Sensory experiences in the spotlight with new room at UOW Discovery Space
A new sensory room has been created at the University of Wollongong’s (UOW) Early Start Discovery Space, designed to help children to use their senses to make sense of the world around them – an especially important resource for children and families living with Autism Spectrum Disorder (ASD).
Launched on 30 March, the sensory room has been specially designed to stimulate children’s touch, sight, smell and other senses, and is known as The Sanctuary.
The Sanctuary will be a safe space for all visitors, including children with ASD, to engage in sensory play, something Early Start Education and Experiences Manager Martha Johnson said is crucial for brain development.
“Children use their senses to explore and make sense of the world around them,” Ms Johnson said.
“Providing children with opportunity to actively use their senses is crucial to brain development as it helps build nerve connections in the brain pathways, which helps with the greater development of the child.”
Offering opportunities for sensory play leads to a child’s ability to complete more complex tasks, supporting cognitive growth, language development, gross motor skills, social interactions and problem solving skills, she explained.
“Sensory play encourages one to use scientific processes while they play, create, investigate and explore. The sensory activities allow children to refine their thresholds for different sensory information, strengthening sensory-related synapses and functions.”
Items in The Sanctuary include lights, mirrors, tactile objects, cushions, a sling swing, bubble tubes, light tables, weaving wall, optic curtain, sensory den, weighted blankets and a memory foam mat.
World Autism Day
The opening of The Sanctuary has been designed to align with World Autism Day on Friday 2 April. While many children on the autism spectrum find benefit from sensory play, there is as yet no evidence that sensory rooms provide additional help to children on the spectrum.
As such, the Discovery Space is launching an inclusive approach to all children on World Autism Day because of its capacity to provide multiple opportunities for all children to learn from their peers.
For children living with autism, this can be achieved by facilitating valuable play experiences that redirect the child’s focus of attention from objects and unusual details in their environment, back to people – their faces, voices and actions.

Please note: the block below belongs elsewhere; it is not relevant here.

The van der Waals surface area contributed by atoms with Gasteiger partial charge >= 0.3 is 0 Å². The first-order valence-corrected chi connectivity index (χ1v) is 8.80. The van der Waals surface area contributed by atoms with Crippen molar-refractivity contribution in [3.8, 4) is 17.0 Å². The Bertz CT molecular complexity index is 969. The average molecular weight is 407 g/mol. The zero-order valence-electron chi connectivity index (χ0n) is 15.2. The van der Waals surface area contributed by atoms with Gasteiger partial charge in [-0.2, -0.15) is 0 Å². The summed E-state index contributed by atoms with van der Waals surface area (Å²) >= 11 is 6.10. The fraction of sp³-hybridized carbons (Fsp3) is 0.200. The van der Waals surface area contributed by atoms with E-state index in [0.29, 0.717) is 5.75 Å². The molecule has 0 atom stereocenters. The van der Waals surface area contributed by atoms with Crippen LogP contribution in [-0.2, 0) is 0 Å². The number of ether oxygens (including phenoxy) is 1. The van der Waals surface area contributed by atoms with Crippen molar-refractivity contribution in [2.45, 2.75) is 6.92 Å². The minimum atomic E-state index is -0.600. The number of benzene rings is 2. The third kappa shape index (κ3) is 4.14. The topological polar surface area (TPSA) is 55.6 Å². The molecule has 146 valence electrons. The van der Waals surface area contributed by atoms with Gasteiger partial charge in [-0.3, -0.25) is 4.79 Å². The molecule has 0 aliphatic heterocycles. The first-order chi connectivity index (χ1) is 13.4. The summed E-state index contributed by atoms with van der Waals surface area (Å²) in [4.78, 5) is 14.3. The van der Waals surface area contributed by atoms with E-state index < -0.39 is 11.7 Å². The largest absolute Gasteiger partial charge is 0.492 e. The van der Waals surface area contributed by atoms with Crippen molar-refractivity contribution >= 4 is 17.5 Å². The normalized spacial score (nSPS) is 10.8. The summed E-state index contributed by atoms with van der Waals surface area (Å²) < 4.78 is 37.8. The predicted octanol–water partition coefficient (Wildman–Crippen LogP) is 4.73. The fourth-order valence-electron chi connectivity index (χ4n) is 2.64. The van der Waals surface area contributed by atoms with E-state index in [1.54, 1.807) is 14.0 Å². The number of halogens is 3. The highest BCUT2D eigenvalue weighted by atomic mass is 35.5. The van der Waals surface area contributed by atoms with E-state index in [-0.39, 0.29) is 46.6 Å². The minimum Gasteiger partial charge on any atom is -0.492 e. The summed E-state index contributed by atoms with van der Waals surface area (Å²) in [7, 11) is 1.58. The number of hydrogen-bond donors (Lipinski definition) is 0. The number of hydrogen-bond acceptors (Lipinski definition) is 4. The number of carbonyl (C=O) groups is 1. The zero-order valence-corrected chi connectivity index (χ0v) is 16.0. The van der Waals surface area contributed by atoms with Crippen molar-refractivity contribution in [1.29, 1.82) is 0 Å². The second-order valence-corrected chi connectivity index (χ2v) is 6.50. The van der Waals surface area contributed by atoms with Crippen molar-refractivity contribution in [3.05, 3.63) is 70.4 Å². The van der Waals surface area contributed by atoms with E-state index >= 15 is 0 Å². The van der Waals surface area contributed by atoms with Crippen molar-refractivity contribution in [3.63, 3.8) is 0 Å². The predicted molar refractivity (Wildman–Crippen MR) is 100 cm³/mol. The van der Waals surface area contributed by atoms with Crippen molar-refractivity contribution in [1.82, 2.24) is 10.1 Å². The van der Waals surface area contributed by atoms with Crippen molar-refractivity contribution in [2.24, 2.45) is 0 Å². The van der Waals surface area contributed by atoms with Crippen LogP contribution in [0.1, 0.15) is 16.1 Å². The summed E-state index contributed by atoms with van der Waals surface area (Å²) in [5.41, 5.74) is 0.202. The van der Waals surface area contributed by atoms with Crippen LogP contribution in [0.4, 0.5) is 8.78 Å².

This in turn helps them to learn at a more rapid rate, from their peers and all of the people around them in everyday moments and routines, a UOW spokesperson said.
Professional development opportunities
UOW Early Start is also running workshops for parents, educators and therapists on a play-based intervention, specifically designed for young children with autism called the Early Start Denver Model (ESDM).
Early Start Community Engagement Coordinator and ESDM Trainer Elizabeth Aylward said ESDM focuses on play and routines, and integrates both behavioural and developmental principles to empower children with autism to become active participants in the world around them.
“ESDM aims to increase the development of play skills, cognition, imitation, joint attention, social skills and communication, while also decreasing the symptoms of autism,” Ms Aylward said.
“Research has found that ESDM can significantly improve cognitive skills and behaviours of children with autism.
“It is a naturalistic intervention underpinned by play-based learning, the development of secure and reciprocal relationships, and the promotion of communication. By following a child’s interests and choices, it also optimises motivation.”
Following training, the ESDM can be implemented at home by parents and trained therapists, in clinics by healthcare professionals, and in early childhood education settings by qualified staff.
For more information about the importance of sensory play in the early years, please see here.
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